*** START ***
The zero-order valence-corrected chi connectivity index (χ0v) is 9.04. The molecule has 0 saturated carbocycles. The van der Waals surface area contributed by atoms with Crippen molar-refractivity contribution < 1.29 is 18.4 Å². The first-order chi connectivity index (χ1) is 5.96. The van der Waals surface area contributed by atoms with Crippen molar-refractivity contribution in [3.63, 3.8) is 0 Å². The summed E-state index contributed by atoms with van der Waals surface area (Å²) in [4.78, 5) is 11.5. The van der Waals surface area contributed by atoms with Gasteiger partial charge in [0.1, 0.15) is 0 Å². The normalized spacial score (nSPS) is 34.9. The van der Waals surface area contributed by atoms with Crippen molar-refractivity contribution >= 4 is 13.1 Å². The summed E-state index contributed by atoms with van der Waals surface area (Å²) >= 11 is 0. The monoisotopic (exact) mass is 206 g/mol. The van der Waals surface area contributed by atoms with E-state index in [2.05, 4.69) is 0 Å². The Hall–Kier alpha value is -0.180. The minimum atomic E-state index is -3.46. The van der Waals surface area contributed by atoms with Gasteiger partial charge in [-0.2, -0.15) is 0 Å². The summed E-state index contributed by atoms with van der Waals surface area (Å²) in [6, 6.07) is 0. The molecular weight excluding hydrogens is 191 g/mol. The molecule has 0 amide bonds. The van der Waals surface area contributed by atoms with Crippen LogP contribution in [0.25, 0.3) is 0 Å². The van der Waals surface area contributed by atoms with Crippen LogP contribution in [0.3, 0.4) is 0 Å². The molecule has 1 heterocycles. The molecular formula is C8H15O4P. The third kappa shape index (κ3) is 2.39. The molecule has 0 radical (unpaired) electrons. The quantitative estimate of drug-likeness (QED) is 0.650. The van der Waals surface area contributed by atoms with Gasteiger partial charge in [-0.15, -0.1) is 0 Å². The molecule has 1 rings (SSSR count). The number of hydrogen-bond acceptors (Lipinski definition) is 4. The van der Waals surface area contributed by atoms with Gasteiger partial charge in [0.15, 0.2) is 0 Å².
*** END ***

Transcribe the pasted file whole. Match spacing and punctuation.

The zero-order valence-corrected chi connectivity index (χ0v) is 9.04. The molecule has 0 saturated carbocycles. The van der Waals surface area contributed by atoms with Crippen molar-refractivity contribution < 1.29 is 18.4 Å². The first-order chi connectivity index (χ1) is 5.96. The van der Waals surface area contributed by atoms with Crippen molar-refractivity contribution in [3.63, 3.8) is 0 Å². The summed E-state index contributed by atoms with van der Waals surface area (Å²) in [4.78, 5) is 11.5. The van der Waals surface area contributed by atoms with Gasteiger partial charge in [0.1, 0.15) is 0 Å². The normalized spacial score (nSPS) is 34.9. The van der Waals surface area contributed by atoms with Crippen molar-refractivity contribution >= 4 is 13.1 Å². The summed E-state index contributed by atoms with van der Waals surface area (Å²) >= 11 is 0. The monoisotopic (exact) mass is 206 g/mol. The van der Waals surface area contributed by atoms with E-state index in [2.05, 4.69) is 0 Å². The Hall–Kier alpha value is -0.180. The minimum atomic E-state index is -3.46. The van der Waals surface area contributed by atoms with Gasteiger partial charge in [-0.2, -0.15) is 0 Å². The summed E-state index contributed by atoms with van der Waals surface area (Å²) in [6, 6.07) is 0. The molecular weight excluding hydrogens is 191 g/mol. The molecule has 0 amide bonds. The van der Waals surface area contributed by atoms with Crippen LogP contribution in [0.25, 0.3) is 0 Å². The van der Waals surface area contributed by atoms with Crippen LogP contribution in [0.3, 0.4) is 0 Å². The molecule has 1 heterocycles. The molecular formula is C8H15O4P. The third kappa shape index (κ3) is 2.39. The molecule has 0 radical (unpaired) electrons. The quantitative estimate of drug-likeness (QED) is 0.650. The van der Waals surface area contributed by atoms with Gasteiger partial charge in [-0.15, -0.1) is 0 Å². The molecule has 1 rings (SSSR count). The number of hydrogen-bond acceptors (Lipinski definition) is 4. The van der Waals surface area contributed by atoms with Gasteiger partial charge in [0.15, 0.2) is 0 Å².